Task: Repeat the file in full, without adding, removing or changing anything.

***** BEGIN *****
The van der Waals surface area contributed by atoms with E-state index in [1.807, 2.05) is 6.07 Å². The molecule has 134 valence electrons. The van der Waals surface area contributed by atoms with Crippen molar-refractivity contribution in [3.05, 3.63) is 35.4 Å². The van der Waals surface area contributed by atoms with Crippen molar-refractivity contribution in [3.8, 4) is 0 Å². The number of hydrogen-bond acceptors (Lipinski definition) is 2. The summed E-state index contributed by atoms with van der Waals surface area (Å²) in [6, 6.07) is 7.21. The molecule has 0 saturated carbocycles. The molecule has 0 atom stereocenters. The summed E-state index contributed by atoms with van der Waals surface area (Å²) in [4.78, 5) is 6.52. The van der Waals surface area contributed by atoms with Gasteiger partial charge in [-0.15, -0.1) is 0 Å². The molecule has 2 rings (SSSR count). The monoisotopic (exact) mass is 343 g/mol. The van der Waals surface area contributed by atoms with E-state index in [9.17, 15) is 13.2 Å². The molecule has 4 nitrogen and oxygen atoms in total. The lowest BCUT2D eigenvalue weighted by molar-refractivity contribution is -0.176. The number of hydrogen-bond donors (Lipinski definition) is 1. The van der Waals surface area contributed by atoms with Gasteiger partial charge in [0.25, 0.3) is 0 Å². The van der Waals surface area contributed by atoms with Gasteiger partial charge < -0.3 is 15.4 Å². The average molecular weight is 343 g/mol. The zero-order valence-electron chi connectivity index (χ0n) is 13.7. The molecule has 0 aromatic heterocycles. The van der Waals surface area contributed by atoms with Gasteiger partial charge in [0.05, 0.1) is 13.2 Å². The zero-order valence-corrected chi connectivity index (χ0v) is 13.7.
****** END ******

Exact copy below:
The van der Waals surface area contributed by atoms with E-state index in [1.807, 2.05) is 6.07 Å². The molecule has 134 valence electrons. The van der Waals surface area contributed by atoms with Crippen molar-refractivity contribution in [3.05, 3.63) is 35.4 Å². The van der Waals surface area contributed by atoms with Crippen molar-refractivity contribution in [3.8, 4) is 0 Å². The number of hydrogen-bond acceptors (Lipinski definition) is 2. The summed E-state index contributed by atoms with van der Waals surface area (Å²) in [6, 6.07) is 7.21. The molecule has 0 saturated carbocycles. The molecule has 0 atom stereocenters. The summed E-state index contributed by atoms with van der Waals surface area (Å²) in [4.78, 5) is 6.52. The van der Waals surface area contributed by atoms with Gasteiger partial charge in [-0.15, -0.1) is 0 Å². The molecule has 2 rings (SSSR count). The monoisotopic (exact) mass is 343 g/mol. The van der Waals surface area contributed by atoms with E-state index in [9.17, 15) is 13.2 Å². The molecule has 4 nitrogen and oxygen atoms in total. The lowest BCUT2D eigenvalue weighted by molar-refractivity contribution is -0.176. The number of hydrogen-bond donors (Lipinski definition) is 1. The van der Waals surface area contributed by atoms with Gasteiger partial charge in [0.25, 0.3) is 0 Å². The van der Waals surface area contributed by atoms with Gasteiger partial charge < -0.3 is 15.4 Å². The average molecular weight is 343 g/mol. The zero-order valence-electron chi connectivity index (χ0n) is 13.7. The molecule has 0 aromatic heterocycles. The van der Waals surface area contributed by atoms with Gasteiger partial charge in [0.05, 0.1) is 13.2 Å². The zero-order valence-corrected chi connectivity index (χ0v) is 13.7.